Lindsey Vonn intends to race for at least another four years, though not starting up again until the beginning of the next World Cup season in October at the earliest as she recovers from major knee surgery.
“After making the decision not to compete in Sochi, I have actually committed myself to racing through to the next Olympics,” Vonn said on “TODAY” while sitting encumbered by a large right knee brace in Pensacola Beach, Fla., on Tuesday morning. “I’m very motivated. I have a lot that I want to accomplish still. I want to take my time. I felt a little bit rushed last time trying to be back and ready for Sochi.”
Vonn, who had surgery almost two weeks ago, said the operation was less complicated than her surgery after blowing out her right knee at the World Championships last February.
No MCL work had to be done this time, but the ACL had to be reconstructed again and there was significant meniscus damage.
“I feel OK,” Vonn said with her adopted dog, Leo, draped over her lap. “I guess I’ve been through this now once before. So I kind of know the drill, unfortunately.”
What motivates Vonn? What does she still have to accomplish?
She previously made her goals clear in the four years between Sochi and Pyeongchang — to break records. She’s especially targeting success at next year’s World Championships near her hometown in Vail and Beaver Creek, Colo.
Vonn has 59 career World Cup wins. She is second all-time among women behind Austrian Annemarie Moser-Proell, who had 62, and has long been thought to eventually break it, even with her major knee injuries.
The long-term goal is the men’s record held by Swedish legend Ingemar Stenmark, who won 86 races.
“I’ve already been thinking about that [men’s record],” she said in a December Q&A published by Red Bulletin.
Vonn averaged 10 victories per season from 2009 through 2012. If she gets back on that pace and stays healthy, she would need to ski well into the 2016-17 World Cup season to pass Stenmark around age 32.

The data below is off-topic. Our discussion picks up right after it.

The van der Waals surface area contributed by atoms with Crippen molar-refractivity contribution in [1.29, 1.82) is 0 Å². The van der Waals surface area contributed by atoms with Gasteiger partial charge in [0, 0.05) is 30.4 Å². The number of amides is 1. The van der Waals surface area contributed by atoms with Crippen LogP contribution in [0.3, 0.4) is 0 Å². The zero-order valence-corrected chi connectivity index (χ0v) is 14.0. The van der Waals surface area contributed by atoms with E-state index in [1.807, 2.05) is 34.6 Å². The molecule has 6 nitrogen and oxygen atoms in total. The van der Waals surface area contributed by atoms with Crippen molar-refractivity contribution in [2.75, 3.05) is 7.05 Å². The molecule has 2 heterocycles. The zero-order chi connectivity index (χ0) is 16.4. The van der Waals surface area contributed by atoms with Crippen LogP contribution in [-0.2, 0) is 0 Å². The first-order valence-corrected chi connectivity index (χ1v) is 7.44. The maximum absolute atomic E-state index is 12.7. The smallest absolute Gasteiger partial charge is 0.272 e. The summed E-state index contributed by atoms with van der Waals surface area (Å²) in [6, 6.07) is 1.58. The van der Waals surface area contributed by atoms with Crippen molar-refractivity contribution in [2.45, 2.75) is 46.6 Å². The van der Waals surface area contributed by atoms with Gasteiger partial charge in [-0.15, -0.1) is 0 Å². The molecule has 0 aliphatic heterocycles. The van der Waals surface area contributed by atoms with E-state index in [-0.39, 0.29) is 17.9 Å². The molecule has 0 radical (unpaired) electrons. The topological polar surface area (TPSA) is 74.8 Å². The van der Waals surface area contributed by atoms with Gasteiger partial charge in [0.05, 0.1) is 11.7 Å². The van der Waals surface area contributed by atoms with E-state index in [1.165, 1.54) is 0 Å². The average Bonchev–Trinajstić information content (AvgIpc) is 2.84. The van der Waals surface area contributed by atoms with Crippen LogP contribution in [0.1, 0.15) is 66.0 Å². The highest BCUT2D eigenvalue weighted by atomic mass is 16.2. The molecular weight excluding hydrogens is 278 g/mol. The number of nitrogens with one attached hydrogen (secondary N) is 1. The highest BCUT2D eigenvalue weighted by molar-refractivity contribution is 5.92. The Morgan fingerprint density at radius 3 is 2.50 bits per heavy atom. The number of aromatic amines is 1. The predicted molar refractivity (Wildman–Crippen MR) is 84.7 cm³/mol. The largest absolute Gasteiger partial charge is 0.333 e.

“Records are the only thing that remain of an athlete, the only thing that people will remember,” Vonn told Red Bulletin. “If I want to ensure that people don’t forget me, I can only stop once I’ve set the bar as high as possible for anyone coming after me. That means that as long as I can keep winning I’ll keep skiing. Essentially it’s about what I leave behind, and that means statistics, records.”
She will be 33 years old when the Olympics come to Pyeongchang, South Korea. If she competes there and wins a medal, she will be the oldest women’s Olympic Alpine skiing medalist of all time.
Vonn’s role for Sochi with NBC, which she called a new challenge, will include reporting live from Studio 1A in New York City for “TODAY” in the days leading up to the Opening Ceremony.
She will also cover how Olympians prepare physically and mentality for the Olympics as well as share her favorite memories.
“It’s going to be so hard,” Vonn said of watching the Olympics rather than competing for the first time since 1998. “It’s already hard enough. You guys run commercials about Sochi every two minutes, and it’s killing me. … It’s going to be really, really hard to watch the Alpine events.”